The best books for kids who celebrate being, and believing in, themselves

The Books I Picked & Why

The Carrot Seed

By Ruth Krauss, Crockett Johnson

The Carrot Seed

Why this book?

This book has been continuously in print since 1945. That date is not a typo! The fact is that this book speaks across genders, races, and generations with the message of belief in oneself—even when everyone else tells you that you’re wrong. Children accustomed to the brightly colored illustrations in contemporary books may take a while to warm up to this gem, but this classic exploration of patience and the power of positive thinking deserves a shout-out. The garden theme works well for spring reading.


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Not Quite Snow White

By Ashley Franklin, Ebony Glenn

Not Quite Snow White

Why this book?

I have always loved theater and I was in school productions of Oklahoma, Bye Bye Birdie, and Damn Yankees. I was also one of the shortest kids in my grade—always. From kindergarten through high school. So I connected with the character that tries her hardest to win a role. And I celebrated when she didn’t let comments that she was too chubby, too tall (the opposite of my problem!), or too brown to play the part of Snow White keep her from pursuing her goal. I was fortunate to hear Ashley read in person at storytime, and saw the kids fall in love.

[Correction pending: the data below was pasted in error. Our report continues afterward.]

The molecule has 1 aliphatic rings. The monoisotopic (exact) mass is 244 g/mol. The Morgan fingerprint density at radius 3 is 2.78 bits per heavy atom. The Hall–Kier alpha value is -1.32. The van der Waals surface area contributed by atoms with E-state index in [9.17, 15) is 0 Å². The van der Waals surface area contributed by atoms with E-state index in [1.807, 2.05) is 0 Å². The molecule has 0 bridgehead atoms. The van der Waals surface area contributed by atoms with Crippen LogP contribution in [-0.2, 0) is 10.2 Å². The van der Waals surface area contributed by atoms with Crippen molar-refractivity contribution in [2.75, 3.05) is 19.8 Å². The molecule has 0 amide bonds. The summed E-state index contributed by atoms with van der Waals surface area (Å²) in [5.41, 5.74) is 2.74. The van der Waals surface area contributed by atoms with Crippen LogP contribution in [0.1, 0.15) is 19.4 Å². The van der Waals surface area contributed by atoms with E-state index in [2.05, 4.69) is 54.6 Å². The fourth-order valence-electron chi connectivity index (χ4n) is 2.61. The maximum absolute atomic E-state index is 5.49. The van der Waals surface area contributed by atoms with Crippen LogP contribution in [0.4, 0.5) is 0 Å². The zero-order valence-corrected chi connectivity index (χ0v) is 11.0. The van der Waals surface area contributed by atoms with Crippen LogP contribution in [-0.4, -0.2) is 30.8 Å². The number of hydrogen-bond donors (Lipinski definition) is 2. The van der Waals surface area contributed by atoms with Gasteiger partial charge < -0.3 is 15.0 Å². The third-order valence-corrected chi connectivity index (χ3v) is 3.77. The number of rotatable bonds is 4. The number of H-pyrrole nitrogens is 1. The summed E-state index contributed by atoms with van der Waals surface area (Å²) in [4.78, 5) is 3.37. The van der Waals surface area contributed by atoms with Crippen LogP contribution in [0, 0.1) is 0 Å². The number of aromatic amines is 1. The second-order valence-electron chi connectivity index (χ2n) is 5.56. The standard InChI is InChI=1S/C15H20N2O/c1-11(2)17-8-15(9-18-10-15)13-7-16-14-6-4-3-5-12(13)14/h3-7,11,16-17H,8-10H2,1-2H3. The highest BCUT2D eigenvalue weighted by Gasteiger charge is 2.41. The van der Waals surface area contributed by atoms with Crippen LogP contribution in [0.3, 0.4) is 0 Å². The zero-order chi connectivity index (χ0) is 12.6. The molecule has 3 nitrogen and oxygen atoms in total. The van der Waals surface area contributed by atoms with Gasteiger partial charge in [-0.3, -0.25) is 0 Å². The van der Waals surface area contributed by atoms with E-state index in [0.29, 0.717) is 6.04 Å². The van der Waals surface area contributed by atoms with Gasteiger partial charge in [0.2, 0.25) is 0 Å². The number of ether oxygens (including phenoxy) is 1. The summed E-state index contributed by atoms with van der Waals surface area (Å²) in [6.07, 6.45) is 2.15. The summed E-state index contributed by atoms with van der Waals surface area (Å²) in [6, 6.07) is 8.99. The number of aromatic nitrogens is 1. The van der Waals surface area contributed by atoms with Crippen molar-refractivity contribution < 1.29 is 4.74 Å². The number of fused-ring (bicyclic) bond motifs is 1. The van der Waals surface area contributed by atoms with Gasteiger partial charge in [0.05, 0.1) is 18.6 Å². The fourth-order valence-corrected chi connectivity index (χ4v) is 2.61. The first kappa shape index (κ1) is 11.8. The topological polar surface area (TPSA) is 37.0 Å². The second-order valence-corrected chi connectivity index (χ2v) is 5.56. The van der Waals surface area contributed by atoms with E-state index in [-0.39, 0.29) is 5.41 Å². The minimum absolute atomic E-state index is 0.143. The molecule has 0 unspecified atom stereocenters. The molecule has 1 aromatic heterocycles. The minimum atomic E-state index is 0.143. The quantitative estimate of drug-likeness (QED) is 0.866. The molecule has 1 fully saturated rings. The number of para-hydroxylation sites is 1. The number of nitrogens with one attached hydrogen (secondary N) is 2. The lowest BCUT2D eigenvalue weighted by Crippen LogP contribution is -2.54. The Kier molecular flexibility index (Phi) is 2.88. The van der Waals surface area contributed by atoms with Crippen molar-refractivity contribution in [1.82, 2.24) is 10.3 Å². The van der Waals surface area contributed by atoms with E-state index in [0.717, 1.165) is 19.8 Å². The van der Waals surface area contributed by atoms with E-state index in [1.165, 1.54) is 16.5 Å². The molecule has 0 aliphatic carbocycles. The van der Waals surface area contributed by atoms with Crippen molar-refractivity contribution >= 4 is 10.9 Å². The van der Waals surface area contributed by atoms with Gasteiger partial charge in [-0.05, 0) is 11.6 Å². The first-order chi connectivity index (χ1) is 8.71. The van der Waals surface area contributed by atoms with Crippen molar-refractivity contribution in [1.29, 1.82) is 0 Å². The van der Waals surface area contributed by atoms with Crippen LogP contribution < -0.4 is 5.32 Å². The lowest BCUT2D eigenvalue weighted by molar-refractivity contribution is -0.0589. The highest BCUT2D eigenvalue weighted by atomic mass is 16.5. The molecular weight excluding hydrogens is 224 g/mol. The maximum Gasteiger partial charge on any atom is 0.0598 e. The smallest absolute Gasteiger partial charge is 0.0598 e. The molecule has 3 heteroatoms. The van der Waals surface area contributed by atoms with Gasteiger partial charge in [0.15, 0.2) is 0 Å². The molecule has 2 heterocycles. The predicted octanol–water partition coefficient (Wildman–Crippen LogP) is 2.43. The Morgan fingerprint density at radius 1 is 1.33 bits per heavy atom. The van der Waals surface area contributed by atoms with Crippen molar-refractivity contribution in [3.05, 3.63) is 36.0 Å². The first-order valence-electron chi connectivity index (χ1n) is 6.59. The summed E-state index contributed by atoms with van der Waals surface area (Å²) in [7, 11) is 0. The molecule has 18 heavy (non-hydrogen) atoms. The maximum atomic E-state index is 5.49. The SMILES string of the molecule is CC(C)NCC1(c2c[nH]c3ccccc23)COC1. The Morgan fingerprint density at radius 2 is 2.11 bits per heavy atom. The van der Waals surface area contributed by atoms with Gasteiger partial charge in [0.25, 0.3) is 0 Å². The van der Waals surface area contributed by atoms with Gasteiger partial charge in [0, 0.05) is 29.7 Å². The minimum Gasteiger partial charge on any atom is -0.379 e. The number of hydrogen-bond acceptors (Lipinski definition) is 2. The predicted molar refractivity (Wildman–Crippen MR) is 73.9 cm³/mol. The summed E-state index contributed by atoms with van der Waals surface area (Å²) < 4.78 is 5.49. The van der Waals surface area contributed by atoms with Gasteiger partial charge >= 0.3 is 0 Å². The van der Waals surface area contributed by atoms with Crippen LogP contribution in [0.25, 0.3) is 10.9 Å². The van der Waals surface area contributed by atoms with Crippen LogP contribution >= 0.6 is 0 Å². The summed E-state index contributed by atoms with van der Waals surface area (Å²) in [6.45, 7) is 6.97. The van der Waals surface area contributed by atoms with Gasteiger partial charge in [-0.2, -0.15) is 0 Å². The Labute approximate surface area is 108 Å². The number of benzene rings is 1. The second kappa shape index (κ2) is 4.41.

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Maximillian Villainous

By Margaret Chiu Greanias, Lesley Breen Winthrow

Maximillian Villainous

Why this book?

Maximillian is perfect for readers who want a funny story. The underlying message is cleverly woven in—clever like Maximillian who concocts a plan to try to keep a fluffy pet bunny (which, of course, is not an appropriate pet for a child in a family of villains). Kids want their parents to be proud of them, and sometimes that collides with their true desires, and this book masterfully shows that there is common ground, even when it appears there isn’t.


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Penguinaut!

By Marcie Colleen, Emma Yarlett

Penguinaut!

Why this book?

Penguins are adorable! Used in children’s books, they are the perfect stand-in for children. In many cases, using a non-child character makes it easier for a child to enjoy the story without focusing on the message. So, when a penguin announces to its zoo pals that it wants to explore space, kids just want to go along for the ride! The subtle messages of self-esteem, friendship, and community play off each other in the climax (no spoilers!)


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Blob

By Anne Appert

Blob

Why this book?

This recent title’s combination of silly and earnest has quickly become a favorite. Blob is able to shape itself into being anything it wants to be and it reminded me of my cloud character Lola. But unlike Lola, Blob isn’t sure at first what it wants to be, and the shapes it makes are a journey of self-exploration. As a grownup who has held many varied jobs over the years, the idea of not picking to be any one thing resonates with me. People, and blobs, get to be themselves, whatever that is.


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